Nikon already have something like this - perhaps it's Nikon's
    development perhaps it's purchased from Sony.

    > But the point is that many not so knowledgeable people buy huge DSLRs
    > which essentially are overkill for them. And then they always use them
    > with the kit lens. These people would be better served with a more
    > compact mirrorless camera (be it a NEX, m4/3 or Samsung NX).


    Having used both bridge cameras and DSLRs there really is no comparison
    in either the viewfinder or the operational speed. You can be much more
    precise in timing with a DSLR, and the multi-second gap in getting the
    view back in a bridge camera after taking makes tracking of fast moving
    objects at high zooms much more difficult. Do the CSC cameras also
    suffer from delay and poor EVFs?

    On the other hand, the larger zoom range of the bridge camera can make
    photos easy to get which would require very heavy and very bulky lenses
    on a DSLR or on a Sony NEX camera.

    My own feeling is that, for many people, a compact travel camera such as
    one from the Panasonic range would be quite adequate, and a bridge
    camera for those needing slightly more. The higher image quality from
    the DSLR-sized sensor simply isn't needed, although the higher
    sensitivity might be welcomed for indoor shooting.
    --
    Cheers,
    David
    Web: http://www.satsignal.eu
     
    David Taylor, Jun 1, 2013
    #6
  7. Sandman

    Sandman Guest

    In article <>,
    Alfred Molon <> wrote:

    > > But there is a reason why I bring a
    > > D3s with a 70-200/2.8 lens there, it's because of the outstanding
    > > performance of both the lens and the camera in ways the Sony NEX can't
    > > match. I have no doubt that the NEX is a fine camera, but when it
    > > comes to capture my kids in motion, it can't stack up to a real DSLR
    > > camera with a quick lens.

    >
    > Sony has developed a sensor with on-sensor phase AF. That sensor will
    > likely be available on a future NEX camera. Coupled with a fast lens,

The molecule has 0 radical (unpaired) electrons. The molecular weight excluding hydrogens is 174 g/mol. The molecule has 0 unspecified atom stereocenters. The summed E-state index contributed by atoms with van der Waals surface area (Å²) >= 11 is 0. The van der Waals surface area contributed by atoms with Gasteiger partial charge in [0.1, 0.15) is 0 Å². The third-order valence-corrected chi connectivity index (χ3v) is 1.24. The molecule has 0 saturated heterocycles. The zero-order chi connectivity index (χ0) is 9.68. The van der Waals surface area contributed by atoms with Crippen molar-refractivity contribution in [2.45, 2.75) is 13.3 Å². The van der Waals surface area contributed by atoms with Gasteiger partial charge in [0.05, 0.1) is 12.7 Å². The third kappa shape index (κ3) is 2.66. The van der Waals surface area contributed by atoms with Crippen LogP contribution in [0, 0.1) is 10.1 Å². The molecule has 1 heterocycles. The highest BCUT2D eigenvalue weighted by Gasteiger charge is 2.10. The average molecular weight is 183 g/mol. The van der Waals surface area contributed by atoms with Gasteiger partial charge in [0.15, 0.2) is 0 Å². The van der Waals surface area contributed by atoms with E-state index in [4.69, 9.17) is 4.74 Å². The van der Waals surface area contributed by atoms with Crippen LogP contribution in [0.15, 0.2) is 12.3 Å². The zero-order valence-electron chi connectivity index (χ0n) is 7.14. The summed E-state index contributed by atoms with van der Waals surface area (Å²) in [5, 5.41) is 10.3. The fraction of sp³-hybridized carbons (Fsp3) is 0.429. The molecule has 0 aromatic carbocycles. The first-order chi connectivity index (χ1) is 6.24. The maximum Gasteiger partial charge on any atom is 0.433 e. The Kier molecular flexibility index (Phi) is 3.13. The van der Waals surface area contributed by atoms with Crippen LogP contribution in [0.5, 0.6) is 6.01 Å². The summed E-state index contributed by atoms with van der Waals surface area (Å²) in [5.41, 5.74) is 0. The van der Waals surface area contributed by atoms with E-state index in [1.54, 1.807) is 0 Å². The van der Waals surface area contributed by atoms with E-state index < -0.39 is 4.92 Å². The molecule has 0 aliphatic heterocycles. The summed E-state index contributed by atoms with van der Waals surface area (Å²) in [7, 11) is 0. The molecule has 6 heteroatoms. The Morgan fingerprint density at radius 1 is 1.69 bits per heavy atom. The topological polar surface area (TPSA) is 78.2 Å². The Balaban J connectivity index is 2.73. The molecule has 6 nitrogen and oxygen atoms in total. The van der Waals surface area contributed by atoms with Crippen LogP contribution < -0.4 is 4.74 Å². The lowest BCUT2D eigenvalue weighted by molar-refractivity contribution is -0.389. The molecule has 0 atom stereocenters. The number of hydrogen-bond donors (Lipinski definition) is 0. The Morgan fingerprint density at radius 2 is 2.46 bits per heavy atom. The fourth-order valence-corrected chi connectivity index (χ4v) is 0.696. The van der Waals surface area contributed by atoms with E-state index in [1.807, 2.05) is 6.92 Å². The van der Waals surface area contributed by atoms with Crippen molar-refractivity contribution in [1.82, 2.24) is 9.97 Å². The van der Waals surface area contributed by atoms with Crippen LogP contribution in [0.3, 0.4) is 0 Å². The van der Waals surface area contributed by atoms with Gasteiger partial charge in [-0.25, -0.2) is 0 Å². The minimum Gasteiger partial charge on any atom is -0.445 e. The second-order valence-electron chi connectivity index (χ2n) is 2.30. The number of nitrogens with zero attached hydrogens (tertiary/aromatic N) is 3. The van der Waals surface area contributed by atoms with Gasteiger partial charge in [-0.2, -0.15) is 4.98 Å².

> that new NEX should perform as well as a normal DSLR.


    Well, they didn't wait until this future for the ads :)

    Plus, as of now, there are not fast superzoom lenses for the NEX (as far
    as I know) and definitely not 70-200/2.8 equivalent, which is what you
    would want to use when capturing kids in motion from the sidelines.

    And even if they did develop a fast superzoom lens, it would be as big
    as cumbersome as the gear they're making fun of in these videos, so...

    > But the point is that many not so knowledgeable people buy huge DSLRs
    > which essentially are overkill for them.


    That I agree with, and also mentioned in my post.

    > And then they always use them with the kit lens. These people would
    > be better served with a more compact mirrorless camera (be it a NEX,
    > m4/3 or Samsung NX).


    Agree 100%. Although the videos doesn't really make fun of people with
    kit lenses, but rather the superzoom 70-200 or 150-500 lenses for tasks
    that doesn't require it. Like this one:

    <http://www.youtube.com/watch?v=rnaIFjJkuzQ>

    Even if you're a clueless DSLR user, you wouldn't be using a huge
    superzoom for selfshots. It's satire, I know, but I am trying to find
    sanity in the madness :)



    --
    Sandman[.net]
     
    Sandman, Jun 1, 2013
    #7
  8. Sandman

    J. Clarke Guest

    In article <>,
    says...
    >
    > In article <>, Sandman
    > says...
    > > But there is a reason why I bring a
    > > D3s with a 70-200/2.8 lens there, it's because of the outstanding
    > > performance of both the lens and the camera in ways the Sony NEX can't
    > > match. I have no doubt that the NEX is a fine camera, but when it
    > > comes to capture my kids in motion, it can't stack up to a real DSLR
    > > camera with a quick lens.

    >
    > Sony has developed a sensor with on-sensor phase AF. That sensor will
    > likely be available on a future NEX camera. Coupled with a fast lens,
    > that new NEX should perform as well as a normal DSLR.
    >
    > But the point is that many not so knowledgeable people buy huge DSLRs